A State-of-the-Art Design
Upon its completion in 1970 the north tower of the Trade Center soared 1,368 feet tall—100 feet higher than the Empire State Building. In addition to being the world’s tallest skyscraper, it was a state-of-the-art achievement of high-rise construction. Designed by architect Minoru Yamasaki, the WTC was one of the first skyscrapers to feature large expanses of unobstructed floor space within a steel-frame building. Although commonplace today, this was a novel idea in the 1960s, as it required doing away with the forest of columns so typical of the skyscrapers of former years. Chief engineer John Skilling achieved the objective of open space with a double support system: the first so-called tubular design, consisting of a dense array of 240 columns around the outer wall or perimeter, and a network of 47 huge columns at the core. The core columns supported about 53% of the weight of each building, and were massive, up to 52 inches wide. The steel in these monster columns was seven inches thick at the base.
The core columns were of two types: box columns at the foot of the buildings, gradually transitioning to rolled wide-flange beams (“I” beams) higher up. The core of each tower, including the elevators and stairwells. was surrounded by expansive office space. The perimeter wall supported 47% of the weight and also resisted the force of the wind. These exterior columns were reinforced with broad steel plates known as “spandrels,” which girdled the building, like ribs, at every floor. Although the core columns gradually increased in size from top to bottom, for aesthetic reasons the external dimensions of the perimeter columns had to be the same all the way down, hence, required the use of heat-treated steel. For this reason Skilling’s new tubular concept only became possible with the introduction of high-strength steels in the 1960s. Prefabrication and a modular design were other innovations that kept costs down and allowed for speedy construction.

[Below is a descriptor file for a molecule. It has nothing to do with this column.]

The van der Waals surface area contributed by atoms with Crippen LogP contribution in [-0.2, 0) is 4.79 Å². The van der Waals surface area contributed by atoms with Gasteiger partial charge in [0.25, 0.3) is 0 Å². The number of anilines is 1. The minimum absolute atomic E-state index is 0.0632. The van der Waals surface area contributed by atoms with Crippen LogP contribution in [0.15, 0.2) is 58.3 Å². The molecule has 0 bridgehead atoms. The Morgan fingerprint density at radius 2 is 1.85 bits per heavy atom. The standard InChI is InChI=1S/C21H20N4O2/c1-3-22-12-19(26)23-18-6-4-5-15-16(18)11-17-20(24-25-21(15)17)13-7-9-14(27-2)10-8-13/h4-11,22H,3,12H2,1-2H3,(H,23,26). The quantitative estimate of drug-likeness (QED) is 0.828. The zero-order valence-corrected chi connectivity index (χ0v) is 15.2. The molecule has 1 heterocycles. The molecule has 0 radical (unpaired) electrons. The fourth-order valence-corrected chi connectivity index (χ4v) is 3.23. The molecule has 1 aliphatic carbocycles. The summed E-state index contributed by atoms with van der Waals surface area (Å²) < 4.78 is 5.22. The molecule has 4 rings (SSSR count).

Both inner and outer sets of columns were joined together by an innovative system of lightweight steel trusses. Each floor consisted of a truss assembly, over which was laid a corrugated steel deck—the bed for a poured four-inch slab of concrete. Although lightweight, the floor design was so sound that it easily supported the weight of libraries, file rooms, and heavy safes without the need for additional strengthening. The lightweight truss assemblies were vulnerable to fire damage, however, because they consisted of rather thin steel members. For this reason, at the time of construction the trusses were spray-coated with protective insulation, 0.75 inch thick, and this was later upgraded to an average thickness of more than two inches. (The technical term for this insulation is Spray-applied Fire Resistant Material = SFRM) The core columns had a fire-barrier of gypsum wallboard.
NIST argues that the Boeing impacts jarred loose this protective insulation from the steel trusses and columns. The subsequent fires then weakened the exposed trusses, causing them to sag. This, in turn, pulled the perimeter columns inward. The fires also weakened both sets of columns and at a critical point the perimeter wall buckled. NIST makes the claim that its investigation showed conclusively that the initiation occurred in the perimeter wall, triggering a global collapse. Did the agency prove its case? In a moment I will explore this question. Before I do, however, it is important to understand what NIST did not investigate.
What NIST failed to investigate
Despite its broad charge to investigate the WTC collapse, NIST limited the scope of its investigation to the sequence of events from the first plane impacts to the onset of collapse. This means, of course, that NIST failed to study the collapse itself. This narrow focus—some would call it sleight-of-hand—allowed NIST to side-step a number of important issues. No doubt, this was the intent, since investigating them would surely have led NIST scientists to very different conclusions. The first and foremost of these issues was the near free-fall speed of the collapse. Videos filmed on 9/11 confirm that the towers plummeted as if there was no resistance whatsoever. But how can this be, given the enormous inertial mass of the building itself, which should have resisted and slowed the fall considerably? Even if we assume that the columns in the impact zone failed, the rest of the columns in the towers were untouched by the plane impacts and fires, therefor, suffered no loss of strength. These stone-cold columns should have resisted the fall. Although the exact time of the collapse of WTC 1 and 2 cannot be determined with precision because of the growing dust cloud, each collapse took approximately 10-12 seconds, only 1-2 seconds slower than the time for a billiard ball to free-fall from the WTC roof to the plaza. But how can this be? By what special dispensation did the collapsing WTC violate the laws of physics? The reader will search the NIST report in vain for any discussion of this important anomaly. Why not? Obviously. because agency officials made a political decision not to go there.